Manifest Destiny's Underworld: Filibustering in Antebellum America. By Robert E. May. Chapel Hill: University of North Carolina Press, 2002. ISBN 0-8078-2073-7. Maps. Photographs. Illustrations. Notes. Index. Pp. xviii, 426. $45.00.
This book purports to tell the complete story of filibustering in antebellum America. Mostly, however, author Robert May tags the United States as the world home of filibusters, and by today's standards, it is "politically correct." It is also naïve in many ways. For example, the author buys into the canard that Americans are unusually violent. He quotes a silly Vermonter (that outlaw state) passing through San Antonio as being taken aback that in 1855, "Everybody carries pistols here when traveling and many carry them always." He had never heard of Comanches and Mexican bandits. This clues the reader in to the slant of the book. Indeed, Professor May goes to great lengths to exonerate countries like Britain and France from supporting filibusters, of course ignoring Britain's occupation of the entire Indian subcontinent under the guise of a trading company with a private army (the East India Company) because Queen Victoria said it was permissible. Then, of course, this author also fails to mention two French filibuster forays into Mexico by Messrs. the Marquis Charles de Pindray in 1851 and the Count Raousset-Boulbon in 1852 and 1854. Besides this, Maximilian's French conquest seems totally forgotten—or excused, except by the Mexicans. Even the Peruvians and Costa Ricans engaged in filibustering. None of this is to excuse the practice, which goes far back in antiquity. But it does preclude hanging a label on the United States for the actions of three thousand or less misguided ruffians, some of whom were named Lopez, Flores, and Carvajal. At least the author comes clean and points out that all of the American presidents [End Page 236] of the period and the American navy did their best to stop the elicit invaders of other countries.
Nonetheless, May fails to note that Britain's occupation of the Mosquito Coast and Belize (Honduras) were direct violations of the Monroe Doctrine and the 1850 Clayton-Bulwer treaty in which Britain was able to quash three United States-Nicaraguan transit treaties, including U.S. envoy Ephran George Squire's treaty with the Nicaraguan government for "free and unlimited" passage across that country to and from the Pacific. Moreover, Britain was so concerned about American expansion that it regularly and illegally stopped and searched American Mail steamers on the high seas. But then Britain's policy of "containment" of the United States was clearly spelled out by this reviewer some time ago in When the Eagle Screamed: The Romantic Horizon in American Expansionism, 1800-1860. Then, too, in 105 pages of closely packed notes the author ignores Edward S. Wallace's pioneering work on the filibusters, Destiny and Glory (thus missing some great stories in this present dull book). He also ignores Robert Russel's classic, Improvement of Communication with the Pacific Coast as an Issue in American Politics, 1783-1869. Strange research!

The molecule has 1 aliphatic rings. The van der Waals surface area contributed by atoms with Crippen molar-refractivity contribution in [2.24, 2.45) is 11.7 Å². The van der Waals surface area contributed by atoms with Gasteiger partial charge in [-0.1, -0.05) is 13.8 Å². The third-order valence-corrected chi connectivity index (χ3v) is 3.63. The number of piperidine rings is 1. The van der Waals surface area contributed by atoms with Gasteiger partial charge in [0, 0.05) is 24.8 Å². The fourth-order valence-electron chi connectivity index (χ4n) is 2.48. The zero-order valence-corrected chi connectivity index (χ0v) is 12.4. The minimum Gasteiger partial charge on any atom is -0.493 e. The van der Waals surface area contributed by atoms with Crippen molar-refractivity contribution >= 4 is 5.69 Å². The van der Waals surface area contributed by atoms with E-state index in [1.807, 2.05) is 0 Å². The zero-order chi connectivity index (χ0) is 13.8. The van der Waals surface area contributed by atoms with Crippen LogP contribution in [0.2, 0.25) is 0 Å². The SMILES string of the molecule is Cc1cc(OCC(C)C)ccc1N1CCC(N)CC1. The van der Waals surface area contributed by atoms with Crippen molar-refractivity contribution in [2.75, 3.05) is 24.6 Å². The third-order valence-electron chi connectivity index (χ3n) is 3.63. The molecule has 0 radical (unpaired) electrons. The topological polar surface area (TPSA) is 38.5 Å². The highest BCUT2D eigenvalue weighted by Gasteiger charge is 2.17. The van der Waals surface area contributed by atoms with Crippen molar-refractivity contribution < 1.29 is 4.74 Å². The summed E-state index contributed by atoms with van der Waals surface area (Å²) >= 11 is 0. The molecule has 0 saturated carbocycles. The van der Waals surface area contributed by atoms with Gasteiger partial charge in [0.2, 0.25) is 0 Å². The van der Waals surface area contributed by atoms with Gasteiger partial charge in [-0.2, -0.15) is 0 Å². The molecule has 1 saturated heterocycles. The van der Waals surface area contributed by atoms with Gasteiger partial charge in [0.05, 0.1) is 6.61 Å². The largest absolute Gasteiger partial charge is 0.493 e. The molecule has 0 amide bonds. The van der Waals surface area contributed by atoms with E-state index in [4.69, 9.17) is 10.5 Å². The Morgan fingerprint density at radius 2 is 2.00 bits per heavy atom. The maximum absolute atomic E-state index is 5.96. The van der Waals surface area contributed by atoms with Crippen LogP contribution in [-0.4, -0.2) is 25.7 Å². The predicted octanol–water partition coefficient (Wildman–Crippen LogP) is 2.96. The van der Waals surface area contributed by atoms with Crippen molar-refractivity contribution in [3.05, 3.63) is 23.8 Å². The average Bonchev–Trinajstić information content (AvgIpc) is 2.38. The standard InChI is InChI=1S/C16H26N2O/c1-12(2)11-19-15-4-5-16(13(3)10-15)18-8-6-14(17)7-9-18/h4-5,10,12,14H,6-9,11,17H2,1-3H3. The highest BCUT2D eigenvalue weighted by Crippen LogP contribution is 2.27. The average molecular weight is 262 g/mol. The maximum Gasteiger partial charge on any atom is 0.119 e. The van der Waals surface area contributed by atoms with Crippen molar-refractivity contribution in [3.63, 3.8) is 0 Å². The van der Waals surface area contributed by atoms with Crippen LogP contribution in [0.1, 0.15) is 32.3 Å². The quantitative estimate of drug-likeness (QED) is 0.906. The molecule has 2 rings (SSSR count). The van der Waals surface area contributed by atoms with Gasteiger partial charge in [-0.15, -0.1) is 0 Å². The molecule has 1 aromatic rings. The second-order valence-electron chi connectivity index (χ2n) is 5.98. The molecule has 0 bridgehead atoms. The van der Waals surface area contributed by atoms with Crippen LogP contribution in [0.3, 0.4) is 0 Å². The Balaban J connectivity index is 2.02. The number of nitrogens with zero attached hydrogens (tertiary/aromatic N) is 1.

The structure of the book is as follows: first defining away British
and French filibusters, though Rudyard Kipling's satire on British
filibustering, The Man Who Would Be King, is mentioned; then,
secondly, he recounts briefly the stories of selected filibusters like
William Walker, Henry L. Kinney, Henry A. Crabb, Narcisco López,
Juan Cortina, Carvajal, poor old firebrand, John A. Quitman (who
just couldn't make it) and the Mexican War veterans who invaded
Yucátan. In another chapter the author speculates that most of
the filibusters were Southerners, but then realizing that they started
many expeditions from New York he blames the City's mechanics! Then
the author tries U.S. authorities, from presidents to secretaries of
state to local judges, before the bar and finds them unfortunately not
particularly guilty. The best part of the book is the latter part where
the author concludes that the filibusters stymied American expansion into
the Caribbean and especially Southern expansion of more slavery into
the region—a compromise that might have prevented the Civil War,
an event which, as the author laments, is better known than the story
of the three thousand "men of destiny."
William H. Goetzmann
University of Texas